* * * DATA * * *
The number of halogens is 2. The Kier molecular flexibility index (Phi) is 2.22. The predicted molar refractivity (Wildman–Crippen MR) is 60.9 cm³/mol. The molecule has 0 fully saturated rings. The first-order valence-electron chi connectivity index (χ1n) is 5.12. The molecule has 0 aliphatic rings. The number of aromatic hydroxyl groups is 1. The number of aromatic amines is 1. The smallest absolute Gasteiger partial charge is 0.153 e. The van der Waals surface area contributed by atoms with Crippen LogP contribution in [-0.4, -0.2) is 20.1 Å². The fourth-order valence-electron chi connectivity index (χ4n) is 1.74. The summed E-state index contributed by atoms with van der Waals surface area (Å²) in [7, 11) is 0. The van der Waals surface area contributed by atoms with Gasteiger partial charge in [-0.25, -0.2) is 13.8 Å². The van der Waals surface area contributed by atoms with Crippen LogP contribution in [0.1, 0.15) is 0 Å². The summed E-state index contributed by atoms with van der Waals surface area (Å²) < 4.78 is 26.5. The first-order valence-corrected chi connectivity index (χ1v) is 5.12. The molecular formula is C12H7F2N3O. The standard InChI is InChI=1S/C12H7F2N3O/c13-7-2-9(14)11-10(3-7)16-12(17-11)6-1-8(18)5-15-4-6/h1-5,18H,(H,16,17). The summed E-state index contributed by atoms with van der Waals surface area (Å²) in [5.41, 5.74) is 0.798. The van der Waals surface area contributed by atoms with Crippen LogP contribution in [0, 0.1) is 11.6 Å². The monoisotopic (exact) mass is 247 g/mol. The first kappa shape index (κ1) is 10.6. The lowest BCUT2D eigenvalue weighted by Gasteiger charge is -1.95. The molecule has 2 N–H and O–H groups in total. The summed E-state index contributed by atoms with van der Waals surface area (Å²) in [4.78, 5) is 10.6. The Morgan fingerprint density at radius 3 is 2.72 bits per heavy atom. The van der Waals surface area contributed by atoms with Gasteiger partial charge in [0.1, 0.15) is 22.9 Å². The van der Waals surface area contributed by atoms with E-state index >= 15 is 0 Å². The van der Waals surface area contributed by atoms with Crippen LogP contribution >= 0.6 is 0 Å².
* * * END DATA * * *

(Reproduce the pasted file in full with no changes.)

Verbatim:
The number of halogens is 2. The Kier molecular flexibility index (Phi) is 2.22. The predicted molar refractivity (Wildman–Crippen MR) is 60.9 cm³/mol. The molecule has 0 fully saturated rings. The first-order valence-electron chi connectivity index (χ1n) is 5.12. The molecule has 0 aliphatic rings. The number of aromatic hydroxyl groups is 1. The number of aromatic amines is 1. The smallest absolute Gasteiger partial charge is 0.153 e. The van der Waals surface area contributed by atoms with Crippen LogP contribution in [-0.4, -0.2) is 20.1 Å². The fourth-order valence-electron chi connectivity index (χ4n) is 1.74. The summed E-state index contributed by atoms with van der Waals surface area (Å²) in [7, 11) is 0. The van der Waals surface area contributed by atoms with Gasteiger partial charge in [-0.25, -0.2) is 13.8 Å². The van der Waals surface area contributed by atoms with Crippen LogP contribution in [0.1, 0.15) is 0 Å². The summed E-state index contributed by atoms with van der Waals surface area (Å²) < 4.78 is 26.5. The first-order valence-corrected chi connectivity index (χ1v) is 5.12. The molecular formula is C12H7F2N3O. The standard InChI is InChI=1S/C12H7F2N3O/c13-7-2-9(14)11-10(3-7)16-12(17-11)6-1-8(18)5-15-4-6/h1-5,18H,(H,16,17). The summed E-state index contributed by atoms with van der Waals surface area (Å²) in [5.41, 5.74) is 0.798. The van der Waals surface area contributed by atoms with Crippen LogP contribution in [0, 0.1) is 11.6 Å². The monoisotopic (exact) mass is 247 g/mol. The first kappa shape index (κ1) is 10.6. The lowest BCUT2D eigenvalue weighted by Gasteiger charge is -1.95. The molecule has 2 N–H and O–H groups in total. The summed E-state index contributed by atoms with van der Waals surface area (Å²) in [4.78, 5) is 10.6. The Morgan fingerprint density at radius 3 is 2.72 bits per heavy atom. The van der Waals surface area contributed by atoms with Gasteiger partial charge in [0.1, 0.15) is 22.9 Å². The van der Waals surface area contributed by atoms with E-state index >= 15 is 0 Å². The van der Waals surface area contributed by atoms with Crippen LogP contribution >= 0.6 is 0 Å².